It's March, and some two dozen people stand hip deep in the frigid surf off the tip of Cape Cod, Mass. They watch and wait as four fins swim away in a jet fighter-like formation — then quiet cheers break out on the beach.

Since January, at least 185 common dolphins have stranded themselves along Cape Cod — far surpassing the average number of beachings that typically occur over the course of 12 months. Of the dolphins found alive, 75 percent have been released by the staff and volunteers of the International Fund for Animal Welfare (IFAW).

“The shape of the cape is definitely an issue because you don’t see it happening north of us, and you don’t see it happening south of us — it happens in Cape Cod bay,” says Katie Moore, IFAW’s marine mammal rescue and research manager. “There are other places in Australia and New Zealand that are similar, with a hook-shaped cape that gets them in there. These offshore animals don’t know tides, so when the water goes out, they’re left high and dry.”

Adding further pressure to dolphin rescue teams across the country, the current federal budget proposed for 2013 would eliminate all funding for the National Marine Mammal Stranding Network.

Vetstreet's reporter headed out to the shore to meet up with Moore, who started out as a field responder, to get the inside scoop on what’s being done to save the dolphins — and ways the group is working to prevent the strandings from happening in the first place.

Q. Aside from the shape of the bay, what else could possibly cause a stranding?

A. Moore: I think social nature comes into play with every single stranding. It’s hard to prove because we don’t see 90 percent of their life. But based on what we know of other species of dolphins, they tend to be fairly dynamic groups, so even if membership changes, you’re always in a group. You’re never by yourself if you’re healthy. And I think what we're seeing is smaller groups that fragment and come in.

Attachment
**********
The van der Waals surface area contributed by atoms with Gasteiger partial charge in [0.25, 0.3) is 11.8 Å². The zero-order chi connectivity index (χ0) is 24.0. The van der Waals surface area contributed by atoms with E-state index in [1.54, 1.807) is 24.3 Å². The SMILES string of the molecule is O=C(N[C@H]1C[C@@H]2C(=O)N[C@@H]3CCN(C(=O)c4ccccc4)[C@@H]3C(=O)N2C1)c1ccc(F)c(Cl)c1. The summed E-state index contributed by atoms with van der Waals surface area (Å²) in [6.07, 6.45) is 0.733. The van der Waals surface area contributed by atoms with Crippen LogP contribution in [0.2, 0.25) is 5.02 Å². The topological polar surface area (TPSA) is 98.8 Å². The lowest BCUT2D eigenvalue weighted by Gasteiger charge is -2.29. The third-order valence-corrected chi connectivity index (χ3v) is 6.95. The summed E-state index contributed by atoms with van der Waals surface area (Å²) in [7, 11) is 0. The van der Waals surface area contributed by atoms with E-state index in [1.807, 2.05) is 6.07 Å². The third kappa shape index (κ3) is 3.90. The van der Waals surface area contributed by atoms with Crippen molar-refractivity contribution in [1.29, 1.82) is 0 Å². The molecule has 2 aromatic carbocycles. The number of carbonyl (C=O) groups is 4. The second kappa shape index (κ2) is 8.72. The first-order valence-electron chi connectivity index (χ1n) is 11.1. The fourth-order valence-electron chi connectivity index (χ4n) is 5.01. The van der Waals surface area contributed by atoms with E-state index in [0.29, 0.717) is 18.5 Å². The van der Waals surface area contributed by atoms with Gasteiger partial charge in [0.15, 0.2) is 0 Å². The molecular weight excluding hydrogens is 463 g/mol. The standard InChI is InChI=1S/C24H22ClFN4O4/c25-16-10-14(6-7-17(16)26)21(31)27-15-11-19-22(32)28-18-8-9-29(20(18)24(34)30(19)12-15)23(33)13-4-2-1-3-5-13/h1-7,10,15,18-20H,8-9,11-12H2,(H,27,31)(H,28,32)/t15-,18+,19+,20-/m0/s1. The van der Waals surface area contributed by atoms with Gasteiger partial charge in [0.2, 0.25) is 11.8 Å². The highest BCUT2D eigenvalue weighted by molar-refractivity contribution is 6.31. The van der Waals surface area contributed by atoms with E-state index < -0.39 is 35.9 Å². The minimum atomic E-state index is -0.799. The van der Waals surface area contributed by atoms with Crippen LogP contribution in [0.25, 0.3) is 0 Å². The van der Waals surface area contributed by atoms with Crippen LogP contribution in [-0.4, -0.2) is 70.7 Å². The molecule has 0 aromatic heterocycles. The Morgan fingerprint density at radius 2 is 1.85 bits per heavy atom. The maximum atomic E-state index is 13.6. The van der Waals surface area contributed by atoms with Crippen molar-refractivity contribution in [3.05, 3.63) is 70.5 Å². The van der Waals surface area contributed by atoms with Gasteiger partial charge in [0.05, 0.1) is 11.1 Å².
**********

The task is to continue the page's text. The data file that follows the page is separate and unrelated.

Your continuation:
Q. Do you know yet what may have led to this year's mass beachings?

A. We’re more likely to figure out what isn’t the reason. We’re still going through the data, file by file, from every live and dead animal. Then we can start drawing on other databases to look at water temperature, what the research buoys can tell us about wind speed and direction — basically what's different this year from other years or if there isn’t anything different. We did have a lot of people during this event who thought it was due to sonar and naval activity off the coast, and we do know that naval activities have induced strandings. We talked to the National Oceanic and Atmospheric Administration and the Navy, and the closest such activity that took place was near Virginia and North Carolina — there's just no way it affected the animals.

Q. What happens when a marine mammal strands on the shore?

A. In the 1970s and 1980s, most animals were left to die or were euthanized. But data from necropsies revealed that most of them were healthy, aside from the effects of the stranding. So we realized that, if given proper care, these animals could be released. In the first few years that I was doing this in the 2000s, we had a success rate of about 14 percent. During this last event, our success rate has been 75 percent.

Q. What led to such a big jump in the rate?

A. Supportive care is huge. We have six contractors, plus a contract veterinarian, and we have 300 volunteers across our response area who get there before we do. We train them in assessing the scene, assessing the animal and providing really basic care. They right the animal on the dolphin's stomach, dig small holes along their pectoral flippers for them to rest more naturally and record respirations. People think that the dolphins somehow understand that we are trying to help them, but they don’t. So we also try to do a lot of public education so bystanders don’t stress the animals.